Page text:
The first thing Derek noticed about Maureen was her legs. All the girls wore those new miniskirts in 1965, but when he saw her stood outside Croydon Woolworths smoking an Embassy, he knew she was something else. He walked up and asked her for a light. She blew her smoke in his face and he was in love.
Maureen was 17 and worked in the mattress factory with her sister and best friend. Derek was 18 and worked as a mechanic in his father’s garage. They began dating and were regulars in the back row of the Regal Picture House. Their first date was to see Dr Zhivago and Maureen wore a fur hat like Julie Christie’s. She’d saved for weeks to buy it and it took almost all of her wages once she had paid keep to her mother.
Derek proposed and they got married in June 1968. Maureen wore a mini wedding dress and their first son was born on Valentine’s Day. Keith was on the small side so the family thought he was early, except for Derek’s Aunt Minnie. Mostly she kept her thoughts to herself but could get a bit sniffy after too many sherries.
With the 1970s came free love, the Common Market and twin daughters, Alison and Lara. They had apple cheeks, Maureen’s blue eyes and white blond curls that never darkened, as Derek’s had by the age of five. Maureen stayed at home with the children and Derek worked overtime when he could. They bought a Mini and stayed in a static caravan in Margate for a week every summer. Maureen still had the legs but mostly hid them behind her pinny.
As the children hit their teens, Derek and Maureen hit a rocky patch. She thought the children were old enough for her to get a little job during the day. He thought work was his role and was sure the house would fall to rack and ruin if empty all day. Maureen signed up for a course instead and learnt to touch type. A compromise was struck. Maureen helped in the office of garage two mornings a week and Derek was allowed to sleep in the main bedroom again. Derek’s only stipulation was no short skirts at work. Maureen no longer chose to wear her teenage dress style anyway.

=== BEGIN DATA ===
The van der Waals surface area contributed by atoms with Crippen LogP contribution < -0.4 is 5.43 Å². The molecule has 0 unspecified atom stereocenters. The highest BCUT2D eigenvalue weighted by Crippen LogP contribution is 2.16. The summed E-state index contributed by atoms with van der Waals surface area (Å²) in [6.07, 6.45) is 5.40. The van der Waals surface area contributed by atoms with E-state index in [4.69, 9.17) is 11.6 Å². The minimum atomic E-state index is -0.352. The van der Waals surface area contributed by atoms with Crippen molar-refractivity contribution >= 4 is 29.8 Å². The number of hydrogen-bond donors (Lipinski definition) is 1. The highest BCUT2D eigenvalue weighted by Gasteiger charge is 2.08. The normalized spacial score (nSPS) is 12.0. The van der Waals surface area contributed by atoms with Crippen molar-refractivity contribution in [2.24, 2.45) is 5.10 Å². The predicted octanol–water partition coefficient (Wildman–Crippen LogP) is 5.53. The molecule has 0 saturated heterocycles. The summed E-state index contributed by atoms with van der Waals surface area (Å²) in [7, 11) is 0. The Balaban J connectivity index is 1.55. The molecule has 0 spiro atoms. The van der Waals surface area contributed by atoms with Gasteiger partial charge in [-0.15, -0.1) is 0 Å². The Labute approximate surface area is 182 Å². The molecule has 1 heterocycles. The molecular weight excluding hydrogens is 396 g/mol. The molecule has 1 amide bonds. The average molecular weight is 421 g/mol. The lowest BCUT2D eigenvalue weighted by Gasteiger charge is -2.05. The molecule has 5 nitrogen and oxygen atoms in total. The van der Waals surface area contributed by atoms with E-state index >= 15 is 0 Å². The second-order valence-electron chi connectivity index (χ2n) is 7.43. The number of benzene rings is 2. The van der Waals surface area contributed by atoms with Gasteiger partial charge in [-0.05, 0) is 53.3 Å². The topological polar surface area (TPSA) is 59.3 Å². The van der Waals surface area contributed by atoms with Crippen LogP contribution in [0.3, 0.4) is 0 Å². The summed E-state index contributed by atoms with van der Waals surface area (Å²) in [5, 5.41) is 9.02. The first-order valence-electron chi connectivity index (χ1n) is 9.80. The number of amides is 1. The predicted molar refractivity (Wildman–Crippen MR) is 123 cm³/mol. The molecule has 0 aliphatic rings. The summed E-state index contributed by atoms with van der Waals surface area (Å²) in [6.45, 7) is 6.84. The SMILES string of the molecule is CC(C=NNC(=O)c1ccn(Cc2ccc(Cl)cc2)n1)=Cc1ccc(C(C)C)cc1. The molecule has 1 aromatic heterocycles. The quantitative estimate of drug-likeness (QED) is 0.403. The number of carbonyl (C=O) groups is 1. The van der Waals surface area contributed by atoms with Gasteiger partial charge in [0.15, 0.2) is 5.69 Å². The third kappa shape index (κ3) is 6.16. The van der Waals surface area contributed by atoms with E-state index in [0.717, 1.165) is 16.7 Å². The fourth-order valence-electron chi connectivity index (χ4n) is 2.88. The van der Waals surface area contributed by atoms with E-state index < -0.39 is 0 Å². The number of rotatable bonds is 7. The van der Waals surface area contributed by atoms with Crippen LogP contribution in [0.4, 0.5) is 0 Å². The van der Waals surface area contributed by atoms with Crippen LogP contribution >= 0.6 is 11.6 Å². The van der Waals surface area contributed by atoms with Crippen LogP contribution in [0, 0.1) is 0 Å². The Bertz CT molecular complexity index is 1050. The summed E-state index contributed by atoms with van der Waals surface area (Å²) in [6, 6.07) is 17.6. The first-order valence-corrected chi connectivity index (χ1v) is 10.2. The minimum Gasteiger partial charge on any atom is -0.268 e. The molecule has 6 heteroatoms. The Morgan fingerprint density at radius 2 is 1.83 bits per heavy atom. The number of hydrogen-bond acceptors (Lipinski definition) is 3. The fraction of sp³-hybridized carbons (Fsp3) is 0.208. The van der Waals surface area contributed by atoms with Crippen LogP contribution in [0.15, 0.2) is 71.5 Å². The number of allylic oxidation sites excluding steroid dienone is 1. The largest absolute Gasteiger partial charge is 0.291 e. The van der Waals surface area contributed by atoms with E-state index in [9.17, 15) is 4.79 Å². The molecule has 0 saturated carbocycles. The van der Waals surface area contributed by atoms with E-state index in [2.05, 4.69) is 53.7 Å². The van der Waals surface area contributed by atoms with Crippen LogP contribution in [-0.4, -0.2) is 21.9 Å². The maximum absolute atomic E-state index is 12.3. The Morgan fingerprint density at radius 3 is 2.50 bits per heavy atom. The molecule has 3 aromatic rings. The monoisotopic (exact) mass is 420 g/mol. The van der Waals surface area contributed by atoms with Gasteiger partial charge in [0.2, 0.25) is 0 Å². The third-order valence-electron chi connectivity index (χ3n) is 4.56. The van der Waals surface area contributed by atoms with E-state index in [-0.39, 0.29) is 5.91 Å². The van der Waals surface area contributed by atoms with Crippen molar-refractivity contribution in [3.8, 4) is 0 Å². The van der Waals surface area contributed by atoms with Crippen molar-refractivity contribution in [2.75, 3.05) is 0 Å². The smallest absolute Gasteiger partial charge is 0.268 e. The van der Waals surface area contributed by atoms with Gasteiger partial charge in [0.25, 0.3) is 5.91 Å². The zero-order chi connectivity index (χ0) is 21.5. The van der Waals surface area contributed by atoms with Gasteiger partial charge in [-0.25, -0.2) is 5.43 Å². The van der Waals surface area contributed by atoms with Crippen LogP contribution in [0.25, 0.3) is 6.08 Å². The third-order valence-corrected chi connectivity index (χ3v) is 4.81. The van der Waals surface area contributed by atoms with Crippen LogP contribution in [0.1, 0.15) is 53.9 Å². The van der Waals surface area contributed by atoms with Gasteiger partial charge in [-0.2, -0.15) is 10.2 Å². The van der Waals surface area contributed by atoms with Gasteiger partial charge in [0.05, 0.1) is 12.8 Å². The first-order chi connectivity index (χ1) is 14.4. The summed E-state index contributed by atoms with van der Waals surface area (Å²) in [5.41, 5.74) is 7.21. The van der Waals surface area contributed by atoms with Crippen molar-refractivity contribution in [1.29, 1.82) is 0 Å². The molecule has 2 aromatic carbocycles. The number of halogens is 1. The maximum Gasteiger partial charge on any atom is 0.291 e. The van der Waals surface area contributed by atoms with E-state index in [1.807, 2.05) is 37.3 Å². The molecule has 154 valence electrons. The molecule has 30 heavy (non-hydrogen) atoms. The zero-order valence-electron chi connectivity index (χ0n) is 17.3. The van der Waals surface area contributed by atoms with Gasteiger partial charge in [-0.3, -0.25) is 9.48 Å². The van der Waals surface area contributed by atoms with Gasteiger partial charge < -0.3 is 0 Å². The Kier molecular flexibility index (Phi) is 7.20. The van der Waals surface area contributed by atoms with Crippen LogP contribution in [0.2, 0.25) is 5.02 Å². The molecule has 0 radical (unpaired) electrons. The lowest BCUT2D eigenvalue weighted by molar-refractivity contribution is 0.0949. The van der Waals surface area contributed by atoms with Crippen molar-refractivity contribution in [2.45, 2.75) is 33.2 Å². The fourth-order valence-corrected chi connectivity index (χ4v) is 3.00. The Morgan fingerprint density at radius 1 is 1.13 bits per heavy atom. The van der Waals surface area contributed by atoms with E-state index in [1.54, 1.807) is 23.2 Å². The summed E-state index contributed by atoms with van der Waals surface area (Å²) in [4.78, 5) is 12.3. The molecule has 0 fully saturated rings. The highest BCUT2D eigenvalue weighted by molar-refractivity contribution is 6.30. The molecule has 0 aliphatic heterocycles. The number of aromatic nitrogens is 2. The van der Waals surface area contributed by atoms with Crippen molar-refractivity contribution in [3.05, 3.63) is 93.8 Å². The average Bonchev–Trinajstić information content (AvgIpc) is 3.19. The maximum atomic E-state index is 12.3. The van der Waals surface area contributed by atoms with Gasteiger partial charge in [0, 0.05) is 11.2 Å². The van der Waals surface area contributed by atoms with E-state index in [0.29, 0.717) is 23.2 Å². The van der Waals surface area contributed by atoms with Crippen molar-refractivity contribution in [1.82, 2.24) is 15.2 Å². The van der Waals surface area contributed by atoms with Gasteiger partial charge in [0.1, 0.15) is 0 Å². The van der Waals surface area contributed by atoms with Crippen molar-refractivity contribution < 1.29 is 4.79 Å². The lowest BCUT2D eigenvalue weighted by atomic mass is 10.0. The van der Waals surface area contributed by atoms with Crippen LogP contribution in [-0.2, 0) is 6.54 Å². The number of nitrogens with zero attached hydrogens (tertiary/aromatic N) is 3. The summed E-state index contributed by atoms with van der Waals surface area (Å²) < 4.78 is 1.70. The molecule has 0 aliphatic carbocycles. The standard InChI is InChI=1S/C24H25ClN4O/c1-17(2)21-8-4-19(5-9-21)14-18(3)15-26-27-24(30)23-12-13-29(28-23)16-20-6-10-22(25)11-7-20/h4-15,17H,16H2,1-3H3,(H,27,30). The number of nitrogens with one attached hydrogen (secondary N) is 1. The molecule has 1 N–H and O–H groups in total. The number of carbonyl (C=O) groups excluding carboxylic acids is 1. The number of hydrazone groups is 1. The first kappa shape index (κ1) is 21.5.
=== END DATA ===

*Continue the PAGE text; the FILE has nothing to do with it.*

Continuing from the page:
Derek took over the family business and Maureen ran the office full time. She studied part time for a business course and between them they launched a second, then a third garage across the Croydon area. Keith showed no interest in mechanics, preferring accountancy instead. The girls married two brothers, not themselves twins but both similar in looks and temperament. Within a few years Derek and Maureen had five grandchildren. They whole family took a sentimental holiday caravanning in Margate and Maureen won runner up in the Glamorous Grandmother competition.
They saw in the new Millennium in Australia, two of the first people in the whole world to see the dawn rising. Their family grown and settled, Maureen and Derek matured into a more companionable and rewarding relationship. They enjoyed spending time together, kept fit and shared more interests than ever they did when they were young. They celebrated their 40th wedding anniversary by renewing their vows.
Maureen wore her original mini wedding dress and Derek admired her legs all over again.
Inspired by “The Enduring Appeal of the US still”